Germany doesn't want Airbus getting too French

10th October 2006, Comments 0 comments

FRANKFURT, Oct 10, 2006 (AFP) - Germany is believed to be fighting hard to retain Airbus work at a factory in Hamburg, at the centre of controversy over delays to the superjumbo airliner, following a top management upheaval seen as strengthening French interests.

FRANKFURT, Oct 10, 2006 (AFP) - Germany is believed to be fighting hard to retain Airbus work at a factory in Hamburg, at the centre of controversy over delays to the superjumbo airliner, following a top management upheaval seen as strengthening French interests.

The German government, although saying nothing officially, is reported to be sounding out ways of maintaining the delicate balance of power within the European Aeronautics Defence and Space Company.

In particular, it is believed to be studying options should the current representative of Germany's interests, auto giant DaimlerChrysler, decides to sell any more of its shares.

EADS and Airbus say they will press on with an outline restructuring plan that has been in the air for 10 days, although they say several months will be needed to flesh out the details.

The political context surrounding the crisis is due to be on the agenda when German Chancellor Angela Merkel and French President Jacques Chirac meet on Thursday.

Both the Handelsblatt and the regional Berlin daily Tagesspiegel reported on Tuesday that Berlin had asked the state redevelopment bank, KfW, to draw up a "secret plan" to buy the shares that DaimlerChrysler was preparing to sell in order to cut its stake in EADS from 22.5 percent to 15 percent.

But the government, which had only recently rejected such suggestions, now appeared unwilling to be pinned down.

"It's a theoretical possibility, but there's nothing concrete yet," said Ulrich Wilhelm, spokesman for Merkel.

At the centre of German concerns is a possible shift in the power balance within EADS and the fate of Airbus' Hamburg factory.

This production unit has been blamed for the delays that are currently dogging the group's ambitious A380 superjumbo, triggering speculation that production there could be transferred to Toulouse in France.

France is represented within EADS via a 15-percent stake held by the state holding company Sogeade, and 15.0 percent via Lagardère, of which half is due to be sold. Germany's interests are represented by DaimlerChrysler with 22.5 percent, having sold this year a stake of 7.5 percent.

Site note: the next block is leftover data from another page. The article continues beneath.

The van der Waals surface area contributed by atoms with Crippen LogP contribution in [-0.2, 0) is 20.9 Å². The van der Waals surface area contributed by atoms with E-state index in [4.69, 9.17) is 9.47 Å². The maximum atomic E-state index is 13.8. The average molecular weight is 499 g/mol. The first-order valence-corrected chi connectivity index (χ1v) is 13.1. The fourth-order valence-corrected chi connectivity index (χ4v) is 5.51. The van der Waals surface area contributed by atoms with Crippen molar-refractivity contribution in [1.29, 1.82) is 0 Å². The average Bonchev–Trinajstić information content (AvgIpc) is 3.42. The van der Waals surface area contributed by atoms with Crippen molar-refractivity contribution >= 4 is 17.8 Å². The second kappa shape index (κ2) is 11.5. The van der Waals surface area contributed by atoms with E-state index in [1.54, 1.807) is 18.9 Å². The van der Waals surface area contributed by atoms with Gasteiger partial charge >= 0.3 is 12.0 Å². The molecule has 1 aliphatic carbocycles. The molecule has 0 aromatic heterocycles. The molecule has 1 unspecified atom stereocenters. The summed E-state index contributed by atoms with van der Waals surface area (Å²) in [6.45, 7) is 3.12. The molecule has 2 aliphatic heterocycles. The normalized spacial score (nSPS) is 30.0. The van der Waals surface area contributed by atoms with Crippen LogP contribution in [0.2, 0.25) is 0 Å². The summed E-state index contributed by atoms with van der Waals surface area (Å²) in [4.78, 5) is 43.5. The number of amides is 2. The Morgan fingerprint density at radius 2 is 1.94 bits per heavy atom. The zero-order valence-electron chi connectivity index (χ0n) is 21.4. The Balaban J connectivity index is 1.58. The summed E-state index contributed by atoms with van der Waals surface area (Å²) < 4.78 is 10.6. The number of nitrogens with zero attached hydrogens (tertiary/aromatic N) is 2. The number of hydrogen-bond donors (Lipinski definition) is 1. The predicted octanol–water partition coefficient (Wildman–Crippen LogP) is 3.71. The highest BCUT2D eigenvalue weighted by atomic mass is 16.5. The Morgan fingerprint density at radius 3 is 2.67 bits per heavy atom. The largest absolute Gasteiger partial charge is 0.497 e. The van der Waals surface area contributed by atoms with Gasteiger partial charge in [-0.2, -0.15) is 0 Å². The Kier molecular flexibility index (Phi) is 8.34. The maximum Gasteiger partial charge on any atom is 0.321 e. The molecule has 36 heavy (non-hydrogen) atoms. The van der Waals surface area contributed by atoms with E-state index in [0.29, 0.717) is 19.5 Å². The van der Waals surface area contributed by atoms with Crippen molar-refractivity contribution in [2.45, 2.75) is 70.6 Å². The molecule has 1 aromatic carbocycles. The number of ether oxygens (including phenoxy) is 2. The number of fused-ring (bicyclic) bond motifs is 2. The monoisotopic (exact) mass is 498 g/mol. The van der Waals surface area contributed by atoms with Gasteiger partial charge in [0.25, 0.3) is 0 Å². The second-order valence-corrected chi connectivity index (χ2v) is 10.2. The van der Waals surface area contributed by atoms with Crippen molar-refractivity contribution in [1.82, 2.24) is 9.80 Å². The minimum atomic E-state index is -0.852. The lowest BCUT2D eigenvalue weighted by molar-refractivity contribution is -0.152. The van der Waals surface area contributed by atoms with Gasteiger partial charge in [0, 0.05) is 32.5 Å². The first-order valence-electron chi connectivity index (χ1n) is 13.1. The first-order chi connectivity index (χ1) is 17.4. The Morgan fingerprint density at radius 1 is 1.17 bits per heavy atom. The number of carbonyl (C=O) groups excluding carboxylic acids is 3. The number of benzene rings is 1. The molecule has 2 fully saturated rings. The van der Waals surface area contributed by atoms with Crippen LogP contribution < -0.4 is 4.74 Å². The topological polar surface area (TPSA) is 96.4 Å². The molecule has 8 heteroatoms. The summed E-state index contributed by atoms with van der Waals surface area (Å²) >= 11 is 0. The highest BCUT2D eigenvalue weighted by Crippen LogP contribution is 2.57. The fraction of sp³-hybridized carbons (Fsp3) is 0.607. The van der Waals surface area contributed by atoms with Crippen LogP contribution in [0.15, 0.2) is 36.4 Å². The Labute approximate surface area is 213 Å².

The German factories build parts of the fuselage for Airbus aircraft. EADS is buying 20.0 percent of itself from British group BAE Systems.

However, DaimlerChrysler already has enough on its plate in resolving the problems facing its US subsidiary Chrysler and its loss-making ultra-compact Smart car.

EADS has two main board chairmen, German Manfred Bischoff and Frenchman Arnaud Lagardere. It also has two French and a German co-chief executives, Louis Gallois, a Frenchman, and Thomas Enders, a German.

Late on Monday Frenchman Christian Streiff was replaced as chief executive of Airbus by Gallois, who also retains his functions at EADS. This was seen as strengthening the influence of France over Airbus.

"We must stop everything becoming French" at Airbus, German Defence Minister Franz Josef Jung told the weekly newsmagazine Der Spiegel earlier this week.

Many analysts say that the complicated management and production structure, and political interference are the main causes of the crisis at EADS.

Some analysts are suggesting that Streiff was forced out because his rescue plan did not take sufficient account of national interests.

"Streiff was the first person to make it clear that it shouldn't be about national egos and industrial political decisions, but about getting the company ship-shape, making production more efficient. As long as EADS remains a conglomeration of national-political interests and as long as state influence continues to increase, the share will remain a highly risky investment," said one analyst who declined to be named.

In its editorial comment on Tuesday, the business daily Handelsblatt said that in order to neutralise the situation, the German government should buy any shares that DaimlerChrysler decides to offload.

Copyright AFP

Subject: French news

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